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Carrot Clip Cuts Sclerotinia Risk
2011-03-30

A novel technique to clip carrot foliage along the edges of rows could provide an additional route to reducing damaging Sclerotinia infection, according to independent crop consultant, Howard Hinds.

Syngenta Technical Manager, Jon Ogborn

Syngenta Technical Manager, Jon Ogborn

Speaking at a Syngenta Agronomy Update meeting for carrot growers in Nottinghamshire last week (16 March), Mr Hinds reported that Sclerotinia infection typically starts on the bed edges, where weakened foliage falls into the rows and is more susceptible to disease pathogen infection. The dense foliage of Nairobi is especially vulnerable to collapse soon after full cover, he warns.

A new option currently under evaluation is to mechanically trim off the outside leaves, maintaining healthy upright foliage and reducing risk of initial infection. “Field-scale trials in 2009 and 2010 have shown some very useful reductions in Sclerotinia infection – typically up to 60%,” he reported.

Results can be improved further with carrots grown on a ridge system, with a clip at row closure stage showing the greatest benefit. “Clipping opens up air flow through the foliage to reduce disease pressure, as well as allowing more effective application of fungicides,” he advised. Mr Hinds believes the clipping technique could prove a valuable additional ICM approach that will work alongside a full fungicide programme to help growers manage Sclerotinia more effectively.

 

Fungicide strategy

With Sclerotinia control the greatest foliar disease challenge facing growers, Syngenta Technical Manager, Jon Ogborn, stressed the need for a season-long programme and the importance of alternating fungicides to maintain protection.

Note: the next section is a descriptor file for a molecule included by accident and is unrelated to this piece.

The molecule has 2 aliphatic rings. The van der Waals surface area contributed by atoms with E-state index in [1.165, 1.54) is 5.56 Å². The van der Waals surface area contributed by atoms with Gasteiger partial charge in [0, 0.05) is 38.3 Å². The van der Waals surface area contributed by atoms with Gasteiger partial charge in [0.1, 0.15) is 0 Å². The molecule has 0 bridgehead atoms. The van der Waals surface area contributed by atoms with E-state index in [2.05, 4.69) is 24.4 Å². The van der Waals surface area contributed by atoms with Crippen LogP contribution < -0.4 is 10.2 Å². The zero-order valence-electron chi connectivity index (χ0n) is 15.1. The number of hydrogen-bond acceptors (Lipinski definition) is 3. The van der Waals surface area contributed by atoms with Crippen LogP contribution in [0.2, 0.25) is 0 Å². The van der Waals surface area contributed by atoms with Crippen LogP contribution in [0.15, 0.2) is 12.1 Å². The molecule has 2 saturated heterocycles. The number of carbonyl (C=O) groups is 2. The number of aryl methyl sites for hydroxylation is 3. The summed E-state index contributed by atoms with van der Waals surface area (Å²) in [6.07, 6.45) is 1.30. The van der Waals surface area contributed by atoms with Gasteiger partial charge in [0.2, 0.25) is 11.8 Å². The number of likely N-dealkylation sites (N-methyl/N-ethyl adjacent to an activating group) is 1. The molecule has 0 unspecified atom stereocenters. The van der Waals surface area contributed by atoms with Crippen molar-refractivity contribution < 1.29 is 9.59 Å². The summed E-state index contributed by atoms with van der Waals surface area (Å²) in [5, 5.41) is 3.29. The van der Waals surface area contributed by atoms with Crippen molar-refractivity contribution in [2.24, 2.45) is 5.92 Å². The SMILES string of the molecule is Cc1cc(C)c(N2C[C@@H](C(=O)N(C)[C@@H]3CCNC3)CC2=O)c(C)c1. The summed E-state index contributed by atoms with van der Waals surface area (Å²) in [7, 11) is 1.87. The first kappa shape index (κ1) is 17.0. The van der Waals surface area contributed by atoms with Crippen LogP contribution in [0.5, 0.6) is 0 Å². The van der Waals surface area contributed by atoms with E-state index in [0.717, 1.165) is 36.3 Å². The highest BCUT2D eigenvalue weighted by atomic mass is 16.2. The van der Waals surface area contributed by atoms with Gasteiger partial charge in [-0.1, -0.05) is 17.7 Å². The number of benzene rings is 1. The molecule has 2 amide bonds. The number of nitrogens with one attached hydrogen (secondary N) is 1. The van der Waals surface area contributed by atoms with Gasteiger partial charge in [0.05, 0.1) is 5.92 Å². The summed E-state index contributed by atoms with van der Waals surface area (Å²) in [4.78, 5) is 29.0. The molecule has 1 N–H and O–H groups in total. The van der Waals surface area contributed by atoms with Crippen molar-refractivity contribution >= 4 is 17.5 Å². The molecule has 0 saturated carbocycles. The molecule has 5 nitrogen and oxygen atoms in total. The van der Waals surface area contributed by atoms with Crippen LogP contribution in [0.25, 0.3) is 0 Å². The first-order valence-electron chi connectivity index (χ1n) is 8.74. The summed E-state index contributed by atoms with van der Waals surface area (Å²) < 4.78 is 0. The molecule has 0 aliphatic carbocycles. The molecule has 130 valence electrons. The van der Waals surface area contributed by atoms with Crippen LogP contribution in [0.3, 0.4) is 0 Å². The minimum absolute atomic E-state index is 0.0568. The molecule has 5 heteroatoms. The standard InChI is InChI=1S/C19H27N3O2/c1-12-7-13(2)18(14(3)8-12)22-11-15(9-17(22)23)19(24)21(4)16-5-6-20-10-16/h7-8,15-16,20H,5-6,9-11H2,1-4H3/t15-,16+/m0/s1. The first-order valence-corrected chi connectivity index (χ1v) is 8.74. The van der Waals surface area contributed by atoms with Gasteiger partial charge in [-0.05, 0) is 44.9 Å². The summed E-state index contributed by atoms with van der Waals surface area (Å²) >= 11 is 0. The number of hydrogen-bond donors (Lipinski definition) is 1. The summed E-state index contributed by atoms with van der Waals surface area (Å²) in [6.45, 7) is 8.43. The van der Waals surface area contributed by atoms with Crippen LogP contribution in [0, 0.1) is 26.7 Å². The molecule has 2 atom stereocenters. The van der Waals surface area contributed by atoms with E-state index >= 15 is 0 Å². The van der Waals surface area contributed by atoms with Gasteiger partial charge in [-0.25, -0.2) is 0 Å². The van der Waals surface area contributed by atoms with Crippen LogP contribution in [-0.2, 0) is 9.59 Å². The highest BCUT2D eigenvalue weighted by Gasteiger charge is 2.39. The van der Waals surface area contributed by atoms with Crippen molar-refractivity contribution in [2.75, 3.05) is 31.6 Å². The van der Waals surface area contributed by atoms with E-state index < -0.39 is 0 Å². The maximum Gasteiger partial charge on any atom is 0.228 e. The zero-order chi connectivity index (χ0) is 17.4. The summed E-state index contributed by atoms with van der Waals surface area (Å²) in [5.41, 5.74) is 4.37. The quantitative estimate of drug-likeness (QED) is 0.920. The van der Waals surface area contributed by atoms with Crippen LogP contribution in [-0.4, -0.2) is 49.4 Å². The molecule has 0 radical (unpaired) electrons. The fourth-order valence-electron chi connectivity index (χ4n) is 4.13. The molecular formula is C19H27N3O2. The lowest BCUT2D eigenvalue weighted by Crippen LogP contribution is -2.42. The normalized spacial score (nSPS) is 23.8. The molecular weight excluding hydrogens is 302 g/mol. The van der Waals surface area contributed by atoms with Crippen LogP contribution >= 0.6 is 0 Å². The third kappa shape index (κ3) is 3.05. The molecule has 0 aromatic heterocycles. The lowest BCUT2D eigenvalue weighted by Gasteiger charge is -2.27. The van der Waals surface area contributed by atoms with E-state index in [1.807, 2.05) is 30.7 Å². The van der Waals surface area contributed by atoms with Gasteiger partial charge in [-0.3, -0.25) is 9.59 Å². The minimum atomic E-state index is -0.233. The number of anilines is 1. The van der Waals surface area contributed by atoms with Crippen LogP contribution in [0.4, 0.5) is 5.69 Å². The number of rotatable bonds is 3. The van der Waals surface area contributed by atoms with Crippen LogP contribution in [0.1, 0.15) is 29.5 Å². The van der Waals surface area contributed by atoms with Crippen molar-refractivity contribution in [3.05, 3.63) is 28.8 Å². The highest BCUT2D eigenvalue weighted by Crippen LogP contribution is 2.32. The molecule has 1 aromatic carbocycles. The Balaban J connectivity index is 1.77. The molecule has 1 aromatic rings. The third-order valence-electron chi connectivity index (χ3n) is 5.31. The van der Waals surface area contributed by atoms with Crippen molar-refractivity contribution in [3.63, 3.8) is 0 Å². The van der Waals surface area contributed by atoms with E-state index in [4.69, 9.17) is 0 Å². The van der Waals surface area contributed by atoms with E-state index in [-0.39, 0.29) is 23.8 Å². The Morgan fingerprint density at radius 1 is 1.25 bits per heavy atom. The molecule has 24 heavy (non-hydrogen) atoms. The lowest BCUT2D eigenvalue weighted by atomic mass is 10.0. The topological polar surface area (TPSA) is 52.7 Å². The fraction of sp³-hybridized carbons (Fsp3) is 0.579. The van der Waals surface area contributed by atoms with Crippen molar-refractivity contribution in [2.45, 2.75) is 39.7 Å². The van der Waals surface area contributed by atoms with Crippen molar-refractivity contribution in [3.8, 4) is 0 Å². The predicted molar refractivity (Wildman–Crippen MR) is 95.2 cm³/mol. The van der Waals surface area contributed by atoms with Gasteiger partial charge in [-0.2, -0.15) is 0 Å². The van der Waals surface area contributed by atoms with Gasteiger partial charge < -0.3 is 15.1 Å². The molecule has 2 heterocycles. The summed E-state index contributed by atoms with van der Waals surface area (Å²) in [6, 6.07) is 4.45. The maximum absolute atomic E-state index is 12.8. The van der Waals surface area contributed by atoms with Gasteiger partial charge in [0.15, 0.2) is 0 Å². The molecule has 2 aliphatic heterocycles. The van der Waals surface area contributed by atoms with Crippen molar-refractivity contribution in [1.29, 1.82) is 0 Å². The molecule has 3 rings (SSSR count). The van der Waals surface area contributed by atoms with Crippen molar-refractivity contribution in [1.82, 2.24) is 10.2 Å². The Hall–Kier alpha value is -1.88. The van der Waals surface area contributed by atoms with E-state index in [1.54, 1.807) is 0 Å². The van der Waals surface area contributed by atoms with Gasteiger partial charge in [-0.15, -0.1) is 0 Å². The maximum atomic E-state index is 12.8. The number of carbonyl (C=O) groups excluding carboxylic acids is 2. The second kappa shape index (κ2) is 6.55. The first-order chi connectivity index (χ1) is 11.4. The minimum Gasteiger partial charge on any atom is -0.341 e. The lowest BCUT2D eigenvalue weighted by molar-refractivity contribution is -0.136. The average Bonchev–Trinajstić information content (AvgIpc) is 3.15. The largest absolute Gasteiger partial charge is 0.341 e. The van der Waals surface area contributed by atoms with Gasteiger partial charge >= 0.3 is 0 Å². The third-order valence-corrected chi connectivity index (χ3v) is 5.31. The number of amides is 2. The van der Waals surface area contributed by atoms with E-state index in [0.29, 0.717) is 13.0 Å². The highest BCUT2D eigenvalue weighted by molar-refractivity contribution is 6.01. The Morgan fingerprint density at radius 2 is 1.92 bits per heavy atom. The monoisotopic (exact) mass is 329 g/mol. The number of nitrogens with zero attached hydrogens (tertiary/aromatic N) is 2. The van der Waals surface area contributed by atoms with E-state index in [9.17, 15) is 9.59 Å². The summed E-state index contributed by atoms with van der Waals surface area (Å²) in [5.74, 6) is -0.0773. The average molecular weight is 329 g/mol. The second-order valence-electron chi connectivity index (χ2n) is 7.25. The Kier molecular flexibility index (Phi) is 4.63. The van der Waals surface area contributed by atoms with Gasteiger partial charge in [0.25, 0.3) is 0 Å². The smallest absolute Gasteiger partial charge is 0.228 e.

The new introduction of Switch has given a crucially important effective alternative to strobilurin and triazole chemistry, he advised. The combination of two actives provides a high level of protection of the leaf and root crown surface with fludioxonil, whilst the cyprodinil element can also enter into the leaf and move within the plant.

“Switch is complementary to the strobilurin fungicides that have made such an impact in managing Sclerotinia in carrots. ADAS trials in Nottinghamshire have shown that it can achieve very high levels of control – reducing infection to less than 5%, compared to over 35% in untreated plots.”

The experience of growers and agronomists suggests the best option to counter both Sclerotinia and Alternaria would be to start the programme with Switch at 60% canopy closure, and then alternate with Amistar Top at two to three week intervals according to disease pressure.

 

Application technique

Carrot leaves attract spray droplets, which makes penetration of Sclerotinia fungicide sprays through the dense crop canopy to target lower stems and root crowns a difficult challenge for sprayer operators.

Ian Holmes of Syngenta reported that conventional flat fan nozzles typically struggle to get sufficient spray through the canopy once the crop reaches full cover, with the vast majority held in the top foliage. “The Syngenta Vegetable Nozzle has transformed Sclerotinia treatments in dense crops by delivering a far greater proportion of the spray where it is required at the stem base. It also offers significant drift reduction, compared to a flat fan, which opens up more spraying opportunities for timely application.”

He advocates growers use the Vegetable Nozzle from the first Sclerotinia fungicide timing at 60-75% ground cover - increasing water volumes to 300 l/ha in mature crops.

Mr Holmes also highlighted that Syngenta will be trialling a new 04 version of the Vegetable Nozzle this season, with the potential to reduce water volumes to give greater sprayer output and greater flexibility for herbicide applications, whilst retaining the benefits seen for disease control.

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link No Substitute for Good Agronomy

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